Carl Sayer of University College London Pond Restoration Group said: “The research on birds was inspired by Norfolk farmer Richard Waddingham. His constant belief has always been that farming and wildlife can co-exist and with wildlife declining at an alarming rate, at no time in history do we need to make this work more than now. Restoring farmland ponds is clearly part of a positive way forward.”

 

A Shire for Jersey’s puffins

By Cristina Sellarés

“In a hole in the ground there lived a hobbit puffin. Not a nasty, dirty, wet hole, filled with the ends of worms and an oozy smell, nor yet a dry, bare, sandy hole with nothing in it to sit down on or to eat: it was a hobbit puffin-hole, and that means comfort.”

And so the story begins for the puffins, I mean the hobbits, according to J.R.R. Tolkien, of course. I could be forgiven for hoping that J.R.R.Tolkien was inspired by puffins when he devised the short, wobbly, round-bellied, food-loving, funny-looking creatures that live in a hole in the ground, which he named hobbits. Even his own fictional etymology traces the word to ‘holbytla’, which he created by combining the two real Old English words ‘hol’ (hole) and ‘bytland’ (to build) – a name that would be not completely unfit for the puffins either.

Like hobbits, Atlantic puffins build their homes underground, digging holes using their bills and powerful claws, to create a tunnel that leads to a larger inner chamber for the nest. And also like hobbits, puffins like their home comforts and line their nests with soft grasses and feathers, to keep the egg and later the chick safe and warm. They are very tidy too, and manage to keep the chick clean by using a toilet chamber located in a bend before the main room.

And finally, like hobbits again, they do not like unexpected visitors, defending their burrows from envious neighbours, fighting food thieves like gulls, and avoiding, however they can, attacks from invasive predators such as rats, cats and ferrets.

Knowing all this, Birds On The Edge has been trying to improve the homes and breeding grounds of our Jersey puffins, especially in view of he precarious state of the population – down to four pairs from more than a hundred in the space of a century. Sadly, this follows the trend of many other puffin colonies around the world, which have declined or collapsed due to causes ranging from loss of habitat, predation from invasive species and human-caused disturbance, amongst others.

Over the last year we have been monitoring the puffins and other seabirds in their breeding cliffs of the north coast, studying the potential predators in the area and noting the presence of people for leisure and commercial purposes too.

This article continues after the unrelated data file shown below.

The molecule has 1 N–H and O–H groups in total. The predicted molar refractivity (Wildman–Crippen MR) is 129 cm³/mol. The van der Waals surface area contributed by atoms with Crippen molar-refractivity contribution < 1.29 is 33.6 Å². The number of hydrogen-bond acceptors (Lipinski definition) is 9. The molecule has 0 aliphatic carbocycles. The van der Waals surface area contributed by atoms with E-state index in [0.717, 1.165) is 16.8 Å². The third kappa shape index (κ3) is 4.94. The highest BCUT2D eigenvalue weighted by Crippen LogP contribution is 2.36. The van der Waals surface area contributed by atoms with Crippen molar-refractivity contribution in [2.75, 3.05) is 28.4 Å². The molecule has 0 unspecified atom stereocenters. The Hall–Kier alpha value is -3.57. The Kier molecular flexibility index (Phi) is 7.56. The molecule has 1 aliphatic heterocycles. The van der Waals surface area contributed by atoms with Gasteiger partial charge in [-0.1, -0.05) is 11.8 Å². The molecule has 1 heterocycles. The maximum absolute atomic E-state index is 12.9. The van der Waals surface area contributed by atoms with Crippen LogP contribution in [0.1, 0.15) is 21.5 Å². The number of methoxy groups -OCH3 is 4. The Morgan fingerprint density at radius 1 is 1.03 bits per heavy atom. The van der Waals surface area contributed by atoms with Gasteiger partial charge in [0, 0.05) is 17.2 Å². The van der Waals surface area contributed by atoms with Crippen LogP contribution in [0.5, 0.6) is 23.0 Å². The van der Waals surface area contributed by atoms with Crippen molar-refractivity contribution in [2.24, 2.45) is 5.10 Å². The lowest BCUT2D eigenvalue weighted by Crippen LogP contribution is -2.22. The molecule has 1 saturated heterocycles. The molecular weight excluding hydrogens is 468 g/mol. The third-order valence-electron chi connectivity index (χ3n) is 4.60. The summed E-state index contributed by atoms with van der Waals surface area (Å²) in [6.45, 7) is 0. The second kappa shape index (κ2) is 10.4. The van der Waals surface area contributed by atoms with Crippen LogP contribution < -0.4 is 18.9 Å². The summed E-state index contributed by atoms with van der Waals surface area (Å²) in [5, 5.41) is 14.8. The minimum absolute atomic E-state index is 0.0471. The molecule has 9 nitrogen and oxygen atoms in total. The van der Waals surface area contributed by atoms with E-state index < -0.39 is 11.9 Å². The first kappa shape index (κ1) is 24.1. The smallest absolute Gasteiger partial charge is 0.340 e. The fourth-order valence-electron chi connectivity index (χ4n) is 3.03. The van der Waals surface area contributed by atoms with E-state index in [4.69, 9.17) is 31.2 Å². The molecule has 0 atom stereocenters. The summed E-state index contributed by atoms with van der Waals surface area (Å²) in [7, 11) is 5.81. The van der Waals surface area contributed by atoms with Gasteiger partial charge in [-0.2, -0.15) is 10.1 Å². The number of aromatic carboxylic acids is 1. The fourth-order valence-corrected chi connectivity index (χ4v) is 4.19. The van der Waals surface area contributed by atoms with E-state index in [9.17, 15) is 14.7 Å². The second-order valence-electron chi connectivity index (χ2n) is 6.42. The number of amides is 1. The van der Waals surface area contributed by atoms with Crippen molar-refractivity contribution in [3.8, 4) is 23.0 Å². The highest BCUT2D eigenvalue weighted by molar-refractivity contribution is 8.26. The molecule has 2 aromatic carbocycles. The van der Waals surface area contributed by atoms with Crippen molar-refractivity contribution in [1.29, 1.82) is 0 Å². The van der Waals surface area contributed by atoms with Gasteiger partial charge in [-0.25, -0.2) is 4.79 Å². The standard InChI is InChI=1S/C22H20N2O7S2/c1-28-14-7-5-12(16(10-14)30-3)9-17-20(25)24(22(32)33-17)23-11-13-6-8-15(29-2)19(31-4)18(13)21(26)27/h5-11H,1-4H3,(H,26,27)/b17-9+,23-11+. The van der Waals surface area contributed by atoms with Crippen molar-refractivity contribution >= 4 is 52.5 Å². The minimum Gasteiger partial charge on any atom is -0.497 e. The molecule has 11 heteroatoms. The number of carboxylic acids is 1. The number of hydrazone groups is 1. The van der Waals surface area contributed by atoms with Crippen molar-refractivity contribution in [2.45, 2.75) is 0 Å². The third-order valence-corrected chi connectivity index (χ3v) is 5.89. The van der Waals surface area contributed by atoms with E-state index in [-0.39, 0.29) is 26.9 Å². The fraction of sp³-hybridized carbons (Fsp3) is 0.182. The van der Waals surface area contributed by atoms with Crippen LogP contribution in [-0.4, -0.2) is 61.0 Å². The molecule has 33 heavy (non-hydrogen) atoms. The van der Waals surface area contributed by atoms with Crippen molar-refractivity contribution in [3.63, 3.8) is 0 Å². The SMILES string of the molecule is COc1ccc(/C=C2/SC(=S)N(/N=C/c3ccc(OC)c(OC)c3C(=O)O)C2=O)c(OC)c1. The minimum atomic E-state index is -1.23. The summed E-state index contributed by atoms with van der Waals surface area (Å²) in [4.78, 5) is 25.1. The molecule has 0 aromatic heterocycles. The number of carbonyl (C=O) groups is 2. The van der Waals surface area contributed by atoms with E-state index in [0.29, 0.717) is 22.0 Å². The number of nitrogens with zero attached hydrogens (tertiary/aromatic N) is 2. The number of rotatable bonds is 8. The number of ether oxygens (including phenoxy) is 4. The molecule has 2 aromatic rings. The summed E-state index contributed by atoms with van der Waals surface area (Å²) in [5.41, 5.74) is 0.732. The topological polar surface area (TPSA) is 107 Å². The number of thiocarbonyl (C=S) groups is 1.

We have also built and installed puffin nest-boxes in some cliffs in the north coast, so that they can be used as artificial burrows by prospecting new pairs. Our breeding puffins, all four pairs of them, already go back to the same burrow each year, so with the boxes we are hoping to attract new pairs recruiting into Jersey’s population, especially ones who were born here and are ready to settle (puffins take 5-6 years to be mature).

As for the boxes themselves, there have been various designs, all following the concept of a tunnel leading to a main chamber. We have stuck to this, building a closed box with a roof, which is completely buried. The access to the chamber is via a 1m-long pipe which is buried too, so that the entrance from outside looks like a hole in the ground. The box is almost one metre long and has a small partition near the entrance, to create the illusion of the toilet chamber, should they like to use it for this purpose. As finishing touches to the installation we packed a layer of mud and soil against the back wall, to give the puffins the chance to dig a bit if they wanted to, without going too far, and for the same reason the boxes have no floor, but a good layer of soil so that the puffins can shift the ground about and decorate their nest as they please.

Digging and burying the boxes in the cliffs wasn’t an easy task; Geomarine sent their “rope team” to assist the rangers of the National Trust and Natural Environment for the job. The team successfully installed some of the boxes in an otherwise inaccessible slope, which was deemed suitable for the artificial burrows.

With the breeding season upon us and our puffin pairs due to arrive anytime now, we will be keeping a close eye on the seas around Plémont, hoping to see the faithful locals come back to their usual spots, and even better to see new pairs flying into the cliffs, their purpose-built homes waiting for them.

The boxes might be a bit too small for a hobbit, but we hope our puffins will approve of their very own Puffin Shire.

 

The Pollinator Project has launched

By Sarah Maguire, Jersey Biodiversity Centre, Education and Outreach Officer